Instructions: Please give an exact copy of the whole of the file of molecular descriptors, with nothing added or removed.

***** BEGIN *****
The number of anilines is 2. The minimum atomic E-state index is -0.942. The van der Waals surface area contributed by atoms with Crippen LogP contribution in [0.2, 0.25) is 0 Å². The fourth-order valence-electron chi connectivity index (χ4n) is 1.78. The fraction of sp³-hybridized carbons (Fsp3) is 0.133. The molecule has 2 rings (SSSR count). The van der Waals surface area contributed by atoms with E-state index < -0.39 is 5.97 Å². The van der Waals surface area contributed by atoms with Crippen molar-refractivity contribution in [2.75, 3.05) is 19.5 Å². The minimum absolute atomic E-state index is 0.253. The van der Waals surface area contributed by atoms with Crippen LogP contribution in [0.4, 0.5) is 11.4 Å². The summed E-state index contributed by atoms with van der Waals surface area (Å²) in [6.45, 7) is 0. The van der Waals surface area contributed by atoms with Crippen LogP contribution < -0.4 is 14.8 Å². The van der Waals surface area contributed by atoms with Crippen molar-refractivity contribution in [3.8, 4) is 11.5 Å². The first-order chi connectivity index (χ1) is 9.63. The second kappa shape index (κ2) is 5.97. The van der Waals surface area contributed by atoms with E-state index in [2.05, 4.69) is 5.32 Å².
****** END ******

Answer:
The number of anilines is 2. The minimum atomic E-state index is -0.942. The van der Waals surface area contributed by atoms with Crippen LogP contribution in [0.2, 0.25) is 0 Å². The fourth-order valence-electron chi connectivity index (χ4n) is 1.78. The fraction of sp³-hybridized carbons (Fsp3) is 0.133. The molecule has 2 rings (SSSR count). The van der Waals surface area contributed by atoms with E-state index < -0.39 is 5.97 Å². The van der Waals surface area contributed by atoms with Crippen molar-refractivity contribution in [2.75, 3.05) is 19.5 Å². The minimum absolute atomic E-state index is 0.253. The van der Waals surface area contributed by atoms with Crippen LogP contribution in [0.4, 0.5) is 11.4 Å². The summed E-state index contributed by atoms with van der Waals surface area (Å²) in [6.45, 7) is 0. The van der Waals surface area contributed by atoms with Crippen LogP contribution < -0.4 is 14.8 Å². The van der Waals surface area contributed by atoms with Crippen molar-refractivity contribution in [3.8, 4) is 11.5 Å². The first-order chi connectivity index (χ1) is 9.63. The second kappa shape index (κ2) is 5.97. The van der Waals surface area contributed by atoms with E-state index in [2.05, 4.69) is 5.32 Å².